At his mother's funeral, stuffy bank clerk Henry Pulling meets his Aunt Augusta, an elderly eccentric with more-than-shady dealings who pulls him along on a whirlwind adventure as she ...
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After writing a tell-all book about her days in the dance troupe "Barry Nichols and Les Girls", Sybil Wren (Kay Kendall) is sued for libeling her fellow dancer Angele (Taina Elg). A Rash&... See full summary »
In Alexandria, in 1938, Darley, a young British schoolmaster and poet, makes friends through Pursewarden, the British consular officer, with Justine, the beautiful and mysterious wife of a ... See full summary »
An aging actress is being sued for breach of promise. She hires as her lawyer a man who was an ex-lover and is still in love with her, although she doesn't know it. She realizes that the ... See full summary »
At his mother's funeral, stuffy bank clerk Henry Pulling meets his Aunt Augusta, an elderly eccentric with more-than-shady dealings who pulls him along on a whirlwind adventure as she attempts to rescue an old lover.Written by
The BEA aircraft taking Aunt Augusta (Dame Maggie Smith) and Henry (Alec McCowen) to Paris, registration G-AWZD, is a Hawker-Siddley HS-121 Trident, built in 1971. Only one hundred seventeen were built between 1962 and when production ended in 1978. This particular airplane remained in service with British Airways until July, 1985, when is was sold to an air cargo charter service in the Congo (Zaire), and was scrapped in 1989. See more »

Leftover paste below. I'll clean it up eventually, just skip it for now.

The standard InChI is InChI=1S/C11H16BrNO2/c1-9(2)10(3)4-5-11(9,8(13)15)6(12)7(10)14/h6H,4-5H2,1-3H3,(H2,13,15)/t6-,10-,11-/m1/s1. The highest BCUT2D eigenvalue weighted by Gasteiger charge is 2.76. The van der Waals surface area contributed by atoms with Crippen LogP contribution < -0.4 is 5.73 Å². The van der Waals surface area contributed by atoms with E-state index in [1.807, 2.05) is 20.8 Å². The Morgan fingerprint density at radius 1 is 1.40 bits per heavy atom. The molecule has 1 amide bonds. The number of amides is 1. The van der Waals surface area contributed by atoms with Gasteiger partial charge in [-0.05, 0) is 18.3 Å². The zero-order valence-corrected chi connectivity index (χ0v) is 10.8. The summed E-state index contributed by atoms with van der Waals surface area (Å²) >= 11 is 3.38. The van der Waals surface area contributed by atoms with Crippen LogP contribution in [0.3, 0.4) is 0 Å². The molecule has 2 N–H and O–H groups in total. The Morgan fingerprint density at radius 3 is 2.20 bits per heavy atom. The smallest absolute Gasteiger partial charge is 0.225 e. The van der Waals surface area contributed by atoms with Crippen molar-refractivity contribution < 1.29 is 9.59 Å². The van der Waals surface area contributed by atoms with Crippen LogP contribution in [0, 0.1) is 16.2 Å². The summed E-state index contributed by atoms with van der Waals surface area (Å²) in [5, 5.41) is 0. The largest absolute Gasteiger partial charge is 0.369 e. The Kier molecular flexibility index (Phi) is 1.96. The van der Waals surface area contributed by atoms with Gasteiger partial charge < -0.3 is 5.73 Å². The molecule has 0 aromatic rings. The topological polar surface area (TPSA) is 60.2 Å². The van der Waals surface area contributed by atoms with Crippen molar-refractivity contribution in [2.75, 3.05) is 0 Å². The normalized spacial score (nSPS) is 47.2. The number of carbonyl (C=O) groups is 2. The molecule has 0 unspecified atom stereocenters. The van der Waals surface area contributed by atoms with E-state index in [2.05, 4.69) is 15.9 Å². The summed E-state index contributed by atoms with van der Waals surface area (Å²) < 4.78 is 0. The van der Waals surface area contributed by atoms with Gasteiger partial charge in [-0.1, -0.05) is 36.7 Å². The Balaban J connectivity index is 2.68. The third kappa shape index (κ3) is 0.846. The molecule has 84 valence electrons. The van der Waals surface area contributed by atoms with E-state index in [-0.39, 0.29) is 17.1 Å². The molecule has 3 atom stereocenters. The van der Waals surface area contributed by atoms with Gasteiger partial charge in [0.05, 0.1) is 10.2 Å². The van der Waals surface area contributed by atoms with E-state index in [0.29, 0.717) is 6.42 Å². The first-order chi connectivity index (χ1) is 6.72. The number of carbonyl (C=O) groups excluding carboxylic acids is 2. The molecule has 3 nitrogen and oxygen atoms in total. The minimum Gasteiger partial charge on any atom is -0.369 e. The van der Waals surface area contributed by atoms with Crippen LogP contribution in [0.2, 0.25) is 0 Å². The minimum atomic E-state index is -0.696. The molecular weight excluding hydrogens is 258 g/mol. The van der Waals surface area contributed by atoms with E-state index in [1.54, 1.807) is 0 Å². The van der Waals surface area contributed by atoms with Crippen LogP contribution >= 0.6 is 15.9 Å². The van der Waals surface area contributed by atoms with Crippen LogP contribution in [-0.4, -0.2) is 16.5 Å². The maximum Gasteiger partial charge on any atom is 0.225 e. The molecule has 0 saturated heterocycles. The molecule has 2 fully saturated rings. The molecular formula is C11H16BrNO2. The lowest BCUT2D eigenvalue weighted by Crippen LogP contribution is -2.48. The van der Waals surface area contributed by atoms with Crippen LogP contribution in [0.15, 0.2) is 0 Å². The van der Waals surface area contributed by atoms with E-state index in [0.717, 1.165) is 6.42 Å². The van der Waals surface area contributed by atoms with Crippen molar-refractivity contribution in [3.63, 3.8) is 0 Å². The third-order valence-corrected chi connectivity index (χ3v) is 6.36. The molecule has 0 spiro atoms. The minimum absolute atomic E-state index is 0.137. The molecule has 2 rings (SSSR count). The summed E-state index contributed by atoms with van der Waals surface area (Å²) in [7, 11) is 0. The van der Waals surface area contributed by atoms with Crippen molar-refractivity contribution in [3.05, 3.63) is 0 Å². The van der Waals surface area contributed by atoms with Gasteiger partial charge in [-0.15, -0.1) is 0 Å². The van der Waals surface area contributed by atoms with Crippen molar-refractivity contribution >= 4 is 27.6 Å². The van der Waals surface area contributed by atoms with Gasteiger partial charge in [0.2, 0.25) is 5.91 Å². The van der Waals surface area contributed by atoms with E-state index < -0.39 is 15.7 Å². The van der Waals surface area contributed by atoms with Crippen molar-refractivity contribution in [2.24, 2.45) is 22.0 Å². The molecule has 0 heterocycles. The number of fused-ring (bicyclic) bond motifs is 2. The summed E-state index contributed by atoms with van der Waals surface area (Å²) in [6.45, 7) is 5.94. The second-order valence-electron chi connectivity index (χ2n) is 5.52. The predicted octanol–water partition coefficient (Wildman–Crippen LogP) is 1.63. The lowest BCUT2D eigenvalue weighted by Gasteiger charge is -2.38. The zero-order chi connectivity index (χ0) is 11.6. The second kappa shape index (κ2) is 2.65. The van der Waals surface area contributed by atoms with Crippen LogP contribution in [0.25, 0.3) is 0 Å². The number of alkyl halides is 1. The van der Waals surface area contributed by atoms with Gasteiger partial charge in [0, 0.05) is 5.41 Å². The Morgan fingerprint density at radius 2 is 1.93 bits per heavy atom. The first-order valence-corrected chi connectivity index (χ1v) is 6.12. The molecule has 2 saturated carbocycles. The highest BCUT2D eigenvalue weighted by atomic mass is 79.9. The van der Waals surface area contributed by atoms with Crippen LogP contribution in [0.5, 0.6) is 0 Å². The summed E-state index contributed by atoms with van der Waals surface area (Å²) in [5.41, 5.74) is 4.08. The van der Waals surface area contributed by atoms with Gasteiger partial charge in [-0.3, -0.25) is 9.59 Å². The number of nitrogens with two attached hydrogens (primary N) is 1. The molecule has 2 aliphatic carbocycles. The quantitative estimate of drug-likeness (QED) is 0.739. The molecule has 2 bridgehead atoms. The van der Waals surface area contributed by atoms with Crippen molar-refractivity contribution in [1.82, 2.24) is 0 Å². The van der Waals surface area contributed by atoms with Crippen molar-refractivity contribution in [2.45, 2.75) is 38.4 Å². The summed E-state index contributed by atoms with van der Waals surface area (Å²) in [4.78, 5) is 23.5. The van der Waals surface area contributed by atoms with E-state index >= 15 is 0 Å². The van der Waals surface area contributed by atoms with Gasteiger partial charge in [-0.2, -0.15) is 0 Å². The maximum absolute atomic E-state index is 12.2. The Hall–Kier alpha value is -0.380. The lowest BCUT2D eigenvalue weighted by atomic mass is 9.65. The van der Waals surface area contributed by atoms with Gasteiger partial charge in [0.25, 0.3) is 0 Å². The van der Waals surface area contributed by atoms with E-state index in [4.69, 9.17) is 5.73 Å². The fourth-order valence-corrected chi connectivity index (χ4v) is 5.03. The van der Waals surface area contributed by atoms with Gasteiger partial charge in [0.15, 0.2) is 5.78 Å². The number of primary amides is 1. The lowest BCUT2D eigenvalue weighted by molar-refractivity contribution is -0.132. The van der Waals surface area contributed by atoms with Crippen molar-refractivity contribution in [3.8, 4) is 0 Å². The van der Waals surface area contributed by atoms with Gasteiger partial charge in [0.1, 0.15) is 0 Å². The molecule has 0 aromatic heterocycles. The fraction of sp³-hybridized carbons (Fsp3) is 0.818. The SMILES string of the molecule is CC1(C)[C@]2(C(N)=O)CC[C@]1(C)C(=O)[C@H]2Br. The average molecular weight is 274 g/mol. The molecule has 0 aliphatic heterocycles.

In the bar, the two women dressed in red and black are at the bar, then at a table, then back at the bar, all in a matter of seconds. See more »
I'm fine with filmmakers adapting books to the screen and doing what they need to do to make the source material cinematic. But I'm always mystified by filmmakers who adapt a book to the screen and change so much that it's nearly a completely different story. I wonder why they wanted to adapt the book in the first place if they felt that so much of it was inadequate.
This is a terrible adaptation of the wonderful Graham Greene novel, that even a dynamic performance from Maggie Smith in the title role cannot save. George Cukor directs this film like it's a relic from a different decade. Yes, the main character is stodgy and stuffy but that doesn't mean the movie has to be. And by the time the ending has rolled around, all vestiges of the source material have vanished completely, an unforgivable crime in my opinion when working with an author as great as Greene.
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